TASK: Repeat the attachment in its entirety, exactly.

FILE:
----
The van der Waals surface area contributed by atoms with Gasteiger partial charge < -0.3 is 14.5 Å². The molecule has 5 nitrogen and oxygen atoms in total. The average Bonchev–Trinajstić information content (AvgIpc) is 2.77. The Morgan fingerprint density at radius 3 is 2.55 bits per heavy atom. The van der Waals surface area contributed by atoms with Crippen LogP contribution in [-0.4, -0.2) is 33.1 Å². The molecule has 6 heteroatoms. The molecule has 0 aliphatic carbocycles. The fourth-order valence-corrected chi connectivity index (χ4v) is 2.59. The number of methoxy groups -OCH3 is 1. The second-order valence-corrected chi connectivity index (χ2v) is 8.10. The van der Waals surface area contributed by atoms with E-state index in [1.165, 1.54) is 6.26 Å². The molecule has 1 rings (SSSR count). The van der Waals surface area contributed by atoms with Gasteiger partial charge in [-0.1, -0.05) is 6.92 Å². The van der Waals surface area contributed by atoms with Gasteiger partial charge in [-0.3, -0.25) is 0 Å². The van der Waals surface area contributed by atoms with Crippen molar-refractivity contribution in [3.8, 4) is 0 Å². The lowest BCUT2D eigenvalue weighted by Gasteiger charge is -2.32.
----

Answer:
The van der Waals surface area contributed by atoms with Gasteiger partial charge < -0.3 is 14.5 Å². The molecule has 5 nitrogen and oxygen atoms in total. The average Bonchev–Trinajstić information content (AvgIpc) is 2.77. The Morgan fingerprint density at radius 3 is 2.55 bits per heavy atom. The van der Waals surface area contributed by atoms with Crippen LogP contribution in [-0.4, -0.2) is 33.1 Å². The molecule has 6 heteroatoms. The molecule has 0 aliphatic carbocycles. The fourth-order valence-corrected chi connectivity index (χ4v) is 2.59. The number of methoxy groups -OCH3 is 1. The second-order valence-corrected chi connectivity index (χ2v) is 8.10. The van der Waals surface area contributed by atoms with E-state index in [1.165, 1.54) is 6.26 Å². The molecule has 1 rings (SSSR count). The van der Waals surface area contributed by atoms with Gasteiger partial charge in [-0.1, -0.05) is 6.92 Å². The van der Waals surface area contributed by atoms with Gasteiger partial charge in [-0.3, -0.25) is 0 Å². The van der Waals surface area contributed by atoms with Crippen molar-refractivity contribution in [3.8, 4) is 0 Å². The lowest BCUT2D eigenvalue weighted by Gasteiger charge is -2.32.